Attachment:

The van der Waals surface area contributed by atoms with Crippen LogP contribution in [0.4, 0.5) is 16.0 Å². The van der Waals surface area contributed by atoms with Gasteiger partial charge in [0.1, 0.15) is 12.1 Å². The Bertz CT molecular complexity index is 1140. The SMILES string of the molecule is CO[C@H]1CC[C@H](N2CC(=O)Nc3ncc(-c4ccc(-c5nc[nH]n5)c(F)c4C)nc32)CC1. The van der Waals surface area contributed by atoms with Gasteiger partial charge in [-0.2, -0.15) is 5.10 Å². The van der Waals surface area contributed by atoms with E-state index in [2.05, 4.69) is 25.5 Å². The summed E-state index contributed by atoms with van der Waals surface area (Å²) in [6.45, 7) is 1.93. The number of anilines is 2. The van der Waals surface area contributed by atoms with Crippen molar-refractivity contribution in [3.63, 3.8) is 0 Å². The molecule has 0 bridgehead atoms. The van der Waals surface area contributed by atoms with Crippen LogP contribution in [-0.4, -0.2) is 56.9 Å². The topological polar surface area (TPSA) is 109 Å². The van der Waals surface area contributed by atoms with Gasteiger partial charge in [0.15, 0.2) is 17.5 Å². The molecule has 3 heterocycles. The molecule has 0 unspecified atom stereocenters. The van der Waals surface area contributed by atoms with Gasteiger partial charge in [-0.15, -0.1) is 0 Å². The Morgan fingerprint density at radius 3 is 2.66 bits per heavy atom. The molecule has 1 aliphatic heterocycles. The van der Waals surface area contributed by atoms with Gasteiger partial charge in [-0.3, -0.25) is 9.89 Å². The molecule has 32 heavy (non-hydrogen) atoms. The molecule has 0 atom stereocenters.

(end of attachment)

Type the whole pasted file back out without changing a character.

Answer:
The van der Waals surface area contributed by atoms with Crippen LogP contribution in [0.4, 0.5) is 16.0 Å². The van der Waals surface area contributed by atoms with Gasteiger partial charge in [0.1, 0.15) is 12.1 Å². The Bertz CT molecular complexity index is 1140. The SMILES string of the molecule is CO[C@H]1CC[C@H](N2CC(=O)Nc3ncc(-c4ccc(-c5nc[nH]n5)c(F)c4C)nc32)CC1. The van der Waals surface area contributed by atoms with Gasteiger partial charge in [-0.2, -0.15) is 5.10 Å². The van der Waals surface area contributed by atoms with E-state index in [2.05, 4.69) is 25.5 Å². The summed E-state index contributed by atoms with van der Waals surface area (Å²) in [6.45, 7) is 1.93. The number of anilines is 2. The van der Waals surface area contributed by atoms with Crippen molar-refractivity contribution in [3.63, 3.8) is 0 Å². The molecule has 0 bridgehead atoms. The van der Waals surface area contributed by atoms with Crippen LogP contribution in [-0.4, -0.2) is 56.9 Å². The topological polar surface area (TPSA) is 109 Å². The van der Waals surface area contributed by atoms with Gasteiger partial charge in [0.15, 0.2) is 17.5 Å². The molecule has 3 heterocycles. The molecule has 0 unspecified atom stereocenters. The van der Waals surface area contributed by atoms with Gasteiger partial charge in [-0.15, -0.1) is 0 Å². The Morgan fingerprint density at radius 3 is 2.66 bits per heavy atom. The molecule has 1 aliphatic heterocycles. The van der Waals surface area contributed by atoms with Gasteiger partial charge in [-0.3, -0.25) is 9.89 Å². The molecule has 32 heavy (non-hydrogen) atoms. The molecule has 0 atom stereocenters.